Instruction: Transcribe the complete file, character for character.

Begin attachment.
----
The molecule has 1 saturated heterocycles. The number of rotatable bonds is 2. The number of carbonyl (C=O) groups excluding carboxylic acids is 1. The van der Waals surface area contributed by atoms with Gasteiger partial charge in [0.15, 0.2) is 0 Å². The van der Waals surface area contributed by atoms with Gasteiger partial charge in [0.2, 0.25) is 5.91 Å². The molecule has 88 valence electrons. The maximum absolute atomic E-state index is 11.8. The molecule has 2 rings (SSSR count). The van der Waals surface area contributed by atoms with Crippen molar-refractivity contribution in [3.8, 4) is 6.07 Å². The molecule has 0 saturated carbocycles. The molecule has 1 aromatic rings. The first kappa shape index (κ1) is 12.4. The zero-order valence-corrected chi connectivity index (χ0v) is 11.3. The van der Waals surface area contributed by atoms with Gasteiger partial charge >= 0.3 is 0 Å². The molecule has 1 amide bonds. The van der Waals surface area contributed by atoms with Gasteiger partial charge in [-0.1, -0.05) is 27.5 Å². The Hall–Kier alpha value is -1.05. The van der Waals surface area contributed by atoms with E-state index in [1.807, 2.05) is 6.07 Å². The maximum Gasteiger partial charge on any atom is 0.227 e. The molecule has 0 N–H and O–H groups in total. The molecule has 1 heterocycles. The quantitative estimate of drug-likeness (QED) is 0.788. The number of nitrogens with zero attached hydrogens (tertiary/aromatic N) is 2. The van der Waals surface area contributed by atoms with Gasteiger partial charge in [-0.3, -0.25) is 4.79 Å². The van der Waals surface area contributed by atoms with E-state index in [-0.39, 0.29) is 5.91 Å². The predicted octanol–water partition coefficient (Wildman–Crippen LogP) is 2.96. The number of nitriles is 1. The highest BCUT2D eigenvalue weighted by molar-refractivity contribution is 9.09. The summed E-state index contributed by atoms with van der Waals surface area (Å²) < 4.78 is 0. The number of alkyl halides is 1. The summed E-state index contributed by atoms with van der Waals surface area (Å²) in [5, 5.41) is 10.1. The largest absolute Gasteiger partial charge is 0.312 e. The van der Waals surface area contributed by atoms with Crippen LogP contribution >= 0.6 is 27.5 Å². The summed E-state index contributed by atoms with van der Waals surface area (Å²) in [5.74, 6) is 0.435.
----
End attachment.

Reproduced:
The molecule has 1 saturated heterocycles. The number of rotatable bonds is 2. The number of carbonyl (C=O) groups excluding carboxylic acids is 1. The van der Waals surface area contributed by atoms with Gasteiger partial charge in [0.15, 0.2) is 0 Å². The van der Waals surface area contributed by atoms with Gasteiger partial charge in [0.2, 0.25) is 5.91 Å². The molecule has 88 valence electrons. The maximum absolute atomic E-state index is 11.8. The molecule has 2 rings (SSSR count). The van der Waals surface area contributed by atoms with Crippen molar-refractivity contribution in [3.8, 4) is 6.07 Å². The molecule has 0 saturated carbocycles. The molecule has 1 aromatic rings. The first kappa shape index (κ1) is 12.4. The zero-order valence-corrected chi connectivity index (χ0v) is 11.3. The van der Waals surface area contributed by atoms with Gasteiger partial charge >= 0.3 is 0 Å². The molecule has 1 amide bonds. The van der Waals surface area contributed by atoms with Gasteiger partial charge in [-0.1, -0.05) is 27.5 Å². The Hall–Kier alpha value is -1.05. The van der Waals surface area contributed by atoms with E-state index in [1.807, 2.05) is 6.07 Å². The maximum Gasteiger partial charge on any atom is 0.227 e. The molecule has 0 N–H and O–H groups in total. The molecule has 1 heterocycles. The quantitative estimate of drug-likeness (QED) is 0.788. The number of nitrogens with zero attached hydrogens (tertiary/aromatic N) is 2. The van der Waals surface area contributed by atoms with Gasteiger partial charge in [-0.3, -0.25) is 4.79 Å². The van der Waals surface area contributed by atoms with E-state index in [-0.39, 0.29) is 5.91 Å². The predicted octanol–water partition coefficient (Wildman–Crippen LogP) is 2.96. The number of nitriles is 1. The highest BCUT2D eigenvalue weighted by molar-refractivity contribution is 9.09. The summed E-state index contributed by atoms with van der Waals surface area (Å²) < 4.78 is 0. The number of alkyl halides is 1. The summed E-state index contributed by atoms with van der Waals surface area (Å²) in [5, 5.41) is 10.1. The largest absolute Gasteiger partial charge is 0.312 e. The van der Waals surface area contributed by atoms with Crippen LogP contribution >= 0.6 is 27.5 Å². The summed E-state index contributed by atoms with van der Waals surface area (Å²) in [5.74, 6) is 0.435.